Tourism operations in Warren County may not be entirely back to pre-pandemic levels in Warren County.
But Warren County Visitors Bureau Executive Director Dave Sherman delivered an encouraging message: “We see land on the horizon.” The WCVB board met last week and discussed several areas in which that return to normalcy appears even closer.
One aspect? Requests for visitor information.
“In April alone,” Sherman said, “individuals from 31 different states requested information from us about Warren County, Pa. One month. 31 states. Utah. North Dakota. Iowa.”
They’re also observing an uptick to the physical visitor center in Starbrick which was closed to the public for much of 2020.
“We haven’t returned to normal visitor travel just yet but we are definitely seeing improvement,” he said.
Another sign of improvement is in the financials. The WCVB is largely funded by the hotel occupancy tax – or bed tax, a fee affixed to each reservation of a room in the county’s hotels and Airbnbs.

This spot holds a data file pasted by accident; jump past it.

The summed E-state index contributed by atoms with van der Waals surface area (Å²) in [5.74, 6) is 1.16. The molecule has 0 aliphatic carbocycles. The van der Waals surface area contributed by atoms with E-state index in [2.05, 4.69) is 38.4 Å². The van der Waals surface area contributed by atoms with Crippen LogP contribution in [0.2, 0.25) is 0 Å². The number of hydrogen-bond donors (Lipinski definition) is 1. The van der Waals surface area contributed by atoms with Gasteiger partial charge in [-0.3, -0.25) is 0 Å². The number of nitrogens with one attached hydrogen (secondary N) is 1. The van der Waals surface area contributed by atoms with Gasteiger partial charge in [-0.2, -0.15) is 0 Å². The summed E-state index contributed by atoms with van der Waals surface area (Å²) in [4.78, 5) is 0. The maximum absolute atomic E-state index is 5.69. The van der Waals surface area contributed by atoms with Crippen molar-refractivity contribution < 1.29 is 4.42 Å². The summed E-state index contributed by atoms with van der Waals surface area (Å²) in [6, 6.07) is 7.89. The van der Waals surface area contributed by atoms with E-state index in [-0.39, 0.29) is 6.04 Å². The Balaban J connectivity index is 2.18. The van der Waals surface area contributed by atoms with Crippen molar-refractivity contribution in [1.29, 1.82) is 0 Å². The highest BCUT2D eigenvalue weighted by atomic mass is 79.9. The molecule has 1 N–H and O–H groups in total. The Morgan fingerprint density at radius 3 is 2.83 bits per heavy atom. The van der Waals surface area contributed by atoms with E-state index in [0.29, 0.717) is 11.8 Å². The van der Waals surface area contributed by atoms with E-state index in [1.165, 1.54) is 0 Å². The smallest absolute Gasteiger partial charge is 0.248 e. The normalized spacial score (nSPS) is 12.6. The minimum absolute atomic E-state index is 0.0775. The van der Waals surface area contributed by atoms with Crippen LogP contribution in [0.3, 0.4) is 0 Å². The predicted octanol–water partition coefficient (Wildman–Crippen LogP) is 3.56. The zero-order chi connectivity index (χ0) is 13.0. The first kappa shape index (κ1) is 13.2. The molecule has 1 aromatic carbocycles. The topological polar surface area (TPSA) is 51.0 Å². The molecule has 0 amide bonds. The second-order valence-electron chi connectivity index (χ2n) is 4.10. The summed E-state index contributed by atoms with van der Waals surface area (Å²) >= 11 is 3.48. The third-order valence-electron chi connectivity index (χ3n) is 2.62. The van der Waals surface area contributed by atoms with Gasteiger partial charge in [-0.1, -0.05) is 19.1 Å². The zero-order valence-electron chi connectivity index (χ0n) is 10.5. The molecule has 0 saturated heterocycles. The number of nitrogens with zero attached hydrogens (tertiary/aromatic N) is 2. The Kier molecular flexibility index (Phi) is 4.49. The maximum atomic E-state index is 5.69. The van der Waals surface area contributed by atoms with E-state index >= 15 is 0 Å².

So the more people stay here, the more of that tax is collected.
“A sure sign of recovery, we hope, is our revenues are up nine percent over 2019 revenues for the first one-third of the calendar year,” Sherman said “Visitors are traveling to WC and they are spending more than the day here.”
One area the WCVB is working to enhance operations is in the digital marketing space.
While proposals for professional marketing services proved too costly, Sherman’s optimistic they’ll see growth with a more local touch — hiring a high school intern, a Warren County Career Center student.
“Bella Lyon has roughly 10 weeks with us now…. We are confident she will eventually grow to a point where she can enhance our digital marketing footprint,” Sherman said.
“Bella’s niche seems to be revealing itself in our social media area and that’s fantastic because that specific area is why we hired her. We cannot realistically spend thousands of dollars per month right now – or ever – continuing to build our brand but we can grow it organically.
Right now, given the grant program that pays for our intern, we can grow it internally with staff that knows the county inside and out, knows who is most likely to visit and from what areas, etc.,” he added. “In other words, we will continue to do what we can to promote Warren County to the world but by working with our intern improving by the week, we will continue a steady, specific, targeted approach once again.”